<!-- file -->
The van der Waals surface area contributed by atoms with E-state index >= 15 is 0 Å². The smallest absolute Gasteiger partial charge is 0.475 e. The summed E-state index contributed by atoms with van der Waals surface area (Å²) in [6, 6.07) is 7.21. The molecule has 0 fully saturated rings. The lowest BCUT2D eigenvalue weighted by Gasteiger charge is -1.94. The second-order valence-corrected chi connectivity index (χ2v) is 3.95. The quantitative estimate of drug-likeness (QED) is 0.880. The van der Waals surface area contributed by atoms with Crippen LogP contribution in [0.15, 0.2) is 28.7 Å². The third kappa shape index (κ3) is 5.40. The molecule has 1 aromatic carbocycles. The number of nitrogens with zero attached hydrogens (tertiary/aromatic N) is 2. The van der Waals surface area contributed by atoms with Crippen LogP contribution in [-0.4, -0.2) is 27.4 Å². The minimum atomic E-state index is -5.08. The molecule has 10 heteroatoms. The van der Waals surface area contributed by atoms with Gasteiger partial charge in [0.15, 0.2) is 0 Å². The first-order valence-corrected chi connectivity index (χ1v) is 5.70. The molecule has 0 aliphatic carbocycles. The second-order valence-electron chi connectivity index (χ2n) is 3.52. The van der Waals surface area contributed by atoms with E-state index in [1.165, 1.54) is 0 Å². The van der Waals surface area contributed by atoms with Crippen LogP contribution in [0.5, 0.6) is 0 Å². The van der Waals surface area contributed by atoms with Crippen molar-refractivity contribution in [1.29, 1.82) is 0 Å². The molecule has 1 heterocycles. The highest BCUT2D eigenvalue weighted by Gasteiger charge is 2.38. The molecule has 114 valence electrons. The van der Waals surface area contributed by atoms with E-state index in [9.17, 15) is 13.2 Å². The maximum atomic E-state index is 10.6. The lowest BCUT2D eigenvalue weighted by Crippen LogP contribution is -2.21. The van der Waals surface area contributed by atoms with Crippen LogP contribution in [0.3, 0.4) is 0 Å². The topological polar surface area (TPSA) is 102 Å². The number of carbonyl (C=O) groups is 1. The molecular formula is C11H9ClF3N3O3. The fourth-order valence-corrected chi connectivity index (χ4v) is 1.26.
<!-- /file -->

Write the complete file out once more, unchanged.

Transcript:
The van der Waals surface area contributed by atoms with E-state index >= 15 is 0 Å². The smallest absolute Gasteiger partial charge is 0.475 e. The summed E-state index contributed by atoms with van der Waals surface area (Å²) in [6, 6.07) is 7.21. The molecule has 0 fully saturated rings. The lowest BCUT2D eigenvalue weighted by Gasteiger charge is -1.94. The second-order valence-corrected chi connectivity index (χ2v) is 3.95. The quantitative estimate of drug-likeness (QED) is 0.880. The van der Waals surface area contributed by atoms with Crippen LogP contribution in [0.15, 0.2) is 28.7 Å². The third kappa shape index (κ3) is 5.40. The molecule has 1 aromatic carbocycles. The number of nitrogens with zero attached hydrogens (tertiary/aromatic N) is 2. The van der Waals surface area contributed by atoms with Crippen LogP contribution in [-0.4, -0.2) is 27.4 Å². The minimum atomic E-state index is -5.08. The molecule has 10 heteroatoms. The van der Waals surface area contributed by atoms with Gasteiger partial charge in [0.15, 0.2) is 0 Å². The first-order valence-corrected chi connectivity index (χ1v) is 5.70. The molecule has 0 aliphatic carbocycles. The second-order valence-electron chi connectivity index (χ2n) is 3.52. The van der Waals surface area contributed by atoms with E-state index in [1.165, 1.54) is 0 Å². The van der Waals surface area contributed by atoms with Crippen LogP contribution in [0.5, 0.6) is 0 Å². The van der Waals surface area contributed by atoms with Crippen molar-refractivity contribution in [1.29, 1.82) is 0 Å². The molecule has 1 heterocycles. The highest BCUT2D eigenvalue weighted by Gasteiger charge is 2.38. The molecule has 114 valence electrons. The van der Waals surface area contributed by atoms with E-state index in [9.17, 15) is 13.2 Å². The maximum atomic E-state index is 10.6. The lowest BCUT2D eigenvalue weighted by Crippen LogP contribution is -2.21. The van der Waals surface area contributed by atoms with Crippen LogP contribution in [0.3, 0.4) is 0 Å². The topological polar surface area (TPSA) is 102 Å². The number of carbonyl (C=O) groups is 1. The molecular formula is C11H9ClF3N3O3. The fourth-order valence-corrected chi connectivity index (χ4v) is 1.26.